Much has been written about the rise to national prominence by the CSU-Pueblo ThunderWolves, including a MHSM piece that appeared in the August 2015 issue. Undoubtedly one of the lowest points in the city’s football history came in 1985 when then-named University of Southern Colorado dropped intercollegiate football, a program the school had sponsored, with three years off during WWII, since 1938. Through the work of the DeRose family and the Pueblo community, the program was reborn in 2008 and debuted in the 6,500-seat Neta and Eddie DeRose ThunderBowl.
John Wristen, a three-time all-conference quarterback at Southern Colorado from 1980-83, was hired in 2008 facing the momentous task of reviving the defunct program. Seven years later he was hoisting the NCAA Division II national championship trophy after beating Minnesota State-Mankato 13-0 in Kansas City. Coupled with Pueblo East’s 3A state championship three weeks earlier, Pueblo was once again bathing in gridiron glory.
Wristen’s rise from startup to national champion is nothing short of remarkable. After a 4-6 record in 2008, the ThunderWolves have not had a losing season. Wristen’s eight-year tally is 80 wins and 18 losses. One of great aspects of the CSU-Pueblo football program is that it demonstrates the quality of the state’s high school football programs. Wristen’s 2015 roster listed 74 Colorado kids (including seven from Pueblo) out of 120 players.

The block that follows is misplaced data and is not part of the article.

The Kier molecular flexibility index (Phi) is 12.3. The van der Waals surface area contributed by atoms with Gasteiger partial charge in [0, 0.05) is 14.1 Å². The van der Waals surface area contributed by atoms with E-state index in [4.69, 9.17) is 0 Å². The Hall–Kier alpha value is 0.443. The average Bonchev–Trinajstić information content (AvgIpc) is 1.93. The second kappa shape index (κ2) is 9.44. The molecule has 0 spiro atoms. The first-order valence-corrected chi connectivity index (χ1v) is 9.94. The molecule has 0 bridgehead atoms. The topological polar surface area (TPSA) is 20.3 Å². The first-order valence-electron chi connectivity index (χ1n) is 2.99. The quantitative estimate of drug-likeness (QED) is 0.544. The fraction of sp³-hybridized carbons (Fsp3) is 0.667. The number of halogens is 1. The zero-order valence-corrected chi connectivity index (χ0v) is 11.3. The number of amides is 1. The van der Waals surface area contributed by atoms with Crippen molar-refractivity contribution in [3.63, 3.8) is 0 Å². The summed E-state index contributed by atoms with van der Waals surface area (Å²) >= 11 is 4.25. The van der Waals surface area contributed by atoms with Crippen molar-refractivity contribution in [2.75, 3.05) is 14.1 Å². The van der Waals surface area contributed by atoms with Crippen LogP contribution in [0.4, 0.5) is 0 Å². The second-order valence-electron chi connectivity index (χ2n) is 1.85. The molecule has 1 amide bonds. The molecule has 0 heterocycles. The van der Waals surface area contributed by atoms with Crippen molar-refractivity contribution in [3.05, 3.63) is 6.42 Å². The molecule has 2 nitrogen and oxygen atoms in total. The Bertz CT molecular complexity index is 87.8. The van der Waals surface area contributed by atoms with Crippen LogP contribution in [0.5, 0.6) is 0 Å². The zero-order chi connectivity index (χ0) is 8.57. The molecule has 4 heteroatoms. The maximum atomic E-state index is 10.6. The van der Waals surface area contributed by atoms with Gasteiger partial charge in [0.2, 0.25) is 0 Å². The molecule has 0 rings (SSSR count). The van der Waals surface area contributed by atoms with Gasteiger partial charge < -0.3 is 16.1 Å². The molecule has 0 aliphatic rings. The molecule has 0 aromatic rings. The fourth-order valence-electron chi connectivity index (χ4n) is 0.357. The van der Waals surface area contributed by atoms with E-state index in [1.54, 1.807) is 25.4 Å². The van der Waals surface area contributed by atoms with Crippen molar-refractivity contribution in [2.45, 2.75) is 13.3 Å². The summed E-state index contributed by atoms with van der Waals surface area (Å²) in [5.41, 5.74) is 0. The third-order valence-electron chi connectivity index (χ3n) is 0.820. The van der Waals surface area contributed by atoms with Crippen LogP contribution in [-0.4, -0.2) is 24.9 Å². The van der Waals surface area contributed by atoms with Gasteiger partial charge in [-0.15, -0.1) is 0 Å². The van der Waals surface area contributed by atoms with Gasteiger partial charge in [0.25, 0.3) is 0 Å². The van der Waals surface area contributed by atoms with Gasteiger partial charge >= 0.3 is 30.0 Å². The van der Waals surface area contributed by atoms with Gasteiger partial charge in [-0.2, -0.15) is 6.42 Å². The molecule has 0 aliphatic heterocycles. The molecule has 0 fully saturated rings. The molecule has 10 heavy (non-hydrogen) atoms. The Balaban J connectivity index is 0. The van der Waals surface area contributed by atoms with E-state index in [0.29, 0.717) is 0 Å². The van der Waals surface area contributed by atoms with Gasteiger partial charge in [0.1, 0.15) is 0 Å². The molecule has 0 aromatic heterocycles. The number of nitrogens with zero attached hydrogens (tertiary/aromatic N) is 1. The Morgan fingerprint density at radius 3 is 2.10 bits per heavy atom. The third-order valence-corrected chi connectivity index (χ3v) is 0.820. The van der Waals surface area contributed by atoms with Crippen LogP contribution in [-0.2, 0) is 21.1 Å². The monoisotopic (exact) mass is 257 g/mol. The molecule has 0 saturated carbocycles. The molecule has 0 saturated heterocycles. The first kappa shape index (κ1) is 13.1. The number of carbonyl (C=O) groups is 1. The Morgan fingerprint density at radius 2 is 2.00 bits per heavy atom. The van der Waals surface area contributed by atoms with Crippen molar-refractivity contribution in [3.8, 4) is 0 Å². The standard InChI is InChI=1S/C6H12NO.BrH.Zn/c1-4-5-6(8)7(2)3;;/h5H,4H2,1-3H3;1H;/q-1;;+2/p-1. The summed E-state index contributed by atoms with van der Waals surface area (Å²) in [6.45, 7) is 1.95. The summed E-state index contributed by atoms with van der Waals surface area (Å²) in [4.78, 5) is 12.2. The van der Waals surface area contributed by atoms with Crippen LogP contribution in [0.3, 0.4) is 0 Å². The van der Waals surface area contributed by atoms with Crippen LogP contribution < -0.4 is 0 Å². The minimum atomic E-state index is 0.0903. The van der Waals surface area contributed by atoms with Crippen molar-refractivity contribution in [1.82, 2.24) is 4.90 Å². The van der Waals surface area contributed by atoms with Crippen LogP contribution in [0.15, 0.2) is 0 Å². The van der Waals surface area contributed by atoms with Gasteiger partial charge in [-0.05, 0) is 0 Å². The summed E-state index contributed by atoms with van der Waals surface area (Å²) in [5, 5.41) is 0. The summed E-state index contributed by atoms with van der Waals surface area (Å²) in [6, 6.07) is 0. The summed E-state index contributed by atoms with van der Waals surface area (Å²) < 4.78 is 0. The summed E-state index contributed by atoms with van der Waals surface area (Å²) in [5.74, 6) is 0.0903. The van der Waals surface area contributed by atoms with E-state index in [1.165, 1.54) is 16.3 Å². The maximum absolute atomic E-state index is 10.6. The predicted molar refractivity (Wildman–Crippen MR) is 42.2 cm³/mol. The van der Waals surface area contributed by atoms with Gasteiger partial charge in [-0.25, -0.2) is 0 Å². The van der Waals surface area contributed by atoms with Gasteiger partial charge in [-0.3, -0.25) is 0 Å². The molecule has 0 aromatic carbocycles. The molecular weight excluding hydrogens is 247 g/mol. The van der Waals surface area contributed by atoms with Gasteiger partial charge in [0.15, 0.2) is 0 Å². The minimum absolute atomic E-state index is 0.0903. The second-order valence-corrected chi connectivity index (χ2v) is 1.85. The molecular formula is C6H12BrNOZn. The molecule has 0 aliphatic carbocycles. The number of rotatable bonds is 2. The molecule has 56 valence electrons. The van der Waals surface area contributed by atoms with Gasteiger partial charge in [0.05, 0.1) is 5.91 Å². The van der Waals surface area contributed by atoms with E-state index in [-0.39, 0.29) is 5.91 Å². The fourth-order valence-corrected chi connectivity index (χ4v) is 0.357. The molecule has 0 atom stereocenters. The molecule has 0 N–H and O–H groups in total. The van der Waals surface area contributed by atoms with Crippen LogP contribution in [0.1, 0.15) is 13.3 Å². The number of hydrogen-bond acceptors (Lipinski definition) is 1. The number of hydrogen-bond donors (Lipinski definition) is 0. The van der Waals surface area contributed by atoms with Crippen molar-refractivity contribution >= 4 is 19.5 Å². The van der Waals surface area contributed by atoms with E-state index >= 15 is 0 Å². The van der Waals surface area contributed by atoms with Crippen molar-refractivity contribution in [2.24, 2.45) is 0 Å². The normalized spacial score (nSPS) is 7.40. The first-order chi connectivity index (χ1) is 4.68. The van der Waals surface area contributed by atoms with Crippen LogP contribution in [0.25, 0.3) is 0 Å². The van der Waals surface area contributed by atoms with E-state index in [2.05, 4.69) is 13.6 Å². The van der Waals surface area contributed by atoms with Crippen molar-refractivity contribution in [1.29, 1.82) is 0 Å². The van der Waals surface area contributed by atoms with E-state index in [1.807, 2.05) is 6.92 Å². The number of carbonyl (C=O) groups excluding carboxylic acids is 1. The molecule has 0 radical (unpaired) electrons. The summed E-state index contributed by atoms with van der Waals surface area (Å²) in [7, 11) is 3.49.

Minor League Football in Pueblo
Perhaps they are just a footnote in history, but the Pueblo Crusaders were born when Dan DeRose bought Southern Colorado’s dust-gathering football equipment for $1,500 in 1987. This is the same DeRose who spearheaded the drive to return college football to his alma mater where he was an All-American linebacker in 1983. He was good enough to be signed as a free agent by the Broncos but didn’t play. He had a brief NFL career as the defensive captain of 1987 New York Giants strike replacement team.
“The Cru” as they came to be known by the crowds at Dutch Clark Stadium went on to win the first championship of the 10-team Minor League Football System in 1989, downing the Colorado Springs Spirit 21-14. The Crusaders, led by middle linebacker/owner DeRose, advanced to the final game in the final year of the MLFS, but fell 24-18 to the Charlotte Barons.
From the Outside Looking In
From the beginning of this piece I’ve had an uncomfortable feeling of being a voyeur, a poser, a condescender, even a plagiarizer. I’ve read great stuff about Pueblo from Chieftain writers Mike Spence, Jeff Letofsky and Joe Cervi and pieces by Denver Post writers Irv Moss and Nick Groke. I’ve combed the CHSAA record books and Hall of Fame programs artfully written by Bert Borgmann. I’ve talked with one of the Chieftain’s most engaging writers since Damon Runyon (who began his literary career as a “sporting writer” for the Pueblo Star in 1900), Dave Socier, and one of its great sports editors Judy Hildner, who along with her late husband Jack (both editor and sports editor) is a member of the Greater Pueblo Hall of Fame.